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The Shakers are considered a living myth. Their albums have been workshipped by great artists such as Luis Alberto Spinetta and Charly García. Today, 37 years after the group dissolved, their albums continue to be marketed throughout Latin America, Europe and in the United States.

The Shakers return seemed to be a Utopia hard to attain. However, in May 2005, the group announced they would return to the stage. Hugo and Osvaldo Fattoruso, Roberto "Pelín" Capobianco and Carlos "Caio" Vila have gotten back together and resumed a band that revolutionized the Río de la Plata music scene in the 1960's with hits such as "Break It All" and "Never Never".


In September 2005, The Shakers recorded a new music album at Buenos Aires Circo Beat studios. This album combines the Shakers essence with over forty years of accumulated experience dedicated to different music styles. "Bonus Tracks", an album with twelve brand new compositions and a version of "Break It All" that introduces an acoustic piano is the result of this combination.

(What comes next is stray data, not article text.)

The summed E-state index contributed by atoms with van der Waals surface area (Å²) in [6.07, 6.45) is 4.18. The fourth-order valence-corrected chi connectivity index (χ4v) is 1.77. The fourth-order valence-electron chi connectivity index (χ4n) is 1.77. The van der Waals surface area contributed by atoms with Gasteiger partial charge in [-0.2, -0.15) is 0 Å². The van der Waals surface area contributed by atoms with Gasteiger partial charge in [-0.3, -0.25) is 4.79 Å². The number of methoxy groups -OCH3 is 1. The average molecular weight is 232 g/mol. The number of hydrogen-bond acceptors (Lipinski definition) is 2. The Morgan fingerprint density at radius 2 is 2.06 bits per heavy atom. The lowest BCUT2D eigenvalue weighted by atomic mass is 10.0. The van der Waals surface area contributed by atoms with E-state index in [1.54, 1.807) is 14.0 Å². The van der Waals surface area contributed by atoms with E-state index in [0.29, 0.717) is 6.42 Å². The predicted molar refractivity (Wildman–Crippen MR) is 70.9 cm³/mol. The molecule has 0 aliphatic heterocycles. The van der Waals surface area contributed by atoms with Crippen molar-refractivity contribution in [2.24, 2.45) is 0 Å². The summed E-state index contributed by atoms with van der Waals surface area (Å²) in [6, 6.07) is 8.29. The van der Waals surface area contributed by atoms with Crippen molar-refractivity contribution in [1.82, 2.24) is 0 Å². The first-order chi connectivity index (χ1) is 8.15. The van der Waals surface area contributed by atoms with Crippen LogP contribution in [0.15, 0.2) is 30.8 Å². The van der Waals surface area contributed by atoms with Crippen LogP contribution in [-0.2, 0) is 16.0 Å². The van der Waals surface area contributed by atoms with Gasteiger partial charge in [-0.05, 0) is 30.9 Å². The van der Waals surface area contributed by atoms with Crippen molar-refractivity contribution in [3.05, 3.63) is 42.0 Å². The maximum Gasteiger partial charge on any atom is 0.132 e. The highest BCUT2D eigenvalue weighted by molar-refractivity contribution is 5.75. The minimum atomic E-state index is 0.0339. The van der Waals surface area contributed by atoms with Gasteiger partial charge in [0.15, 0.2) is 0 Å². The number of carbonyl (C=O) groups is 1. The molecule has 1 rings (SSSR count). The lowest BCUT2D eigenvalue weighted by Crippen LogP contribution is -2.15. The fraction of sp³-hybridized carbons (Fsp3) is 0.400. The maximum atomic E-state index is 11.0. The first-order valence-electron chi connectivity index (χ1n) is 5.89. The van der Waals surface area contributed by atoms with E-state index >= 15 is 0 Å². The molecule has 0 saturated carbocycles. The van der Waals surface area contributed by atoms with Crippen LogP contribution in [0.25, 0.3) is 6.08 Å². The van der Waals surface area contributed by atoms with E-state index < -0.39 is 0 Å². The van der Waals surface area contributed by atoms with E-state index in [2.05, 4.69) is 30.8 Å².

In this new era, The Shakers have introduced some changes. They sing in Spanish and also sound different because their basic structure (two guitars, a bass and battery) has mutated into a bass, keyboard, and two batteries. Of course, when singing their classics, Hugo and Osvaldo go back to playing electric guitars.

In short, whereas in the past they pretended to be The Beatles, now they pretend to be The Shakers.

The artists experienced success at an early age. Hugo remembers that, "we experienced it with the intensity of youth, immersed in a changing world environment after the arrival of pop music."


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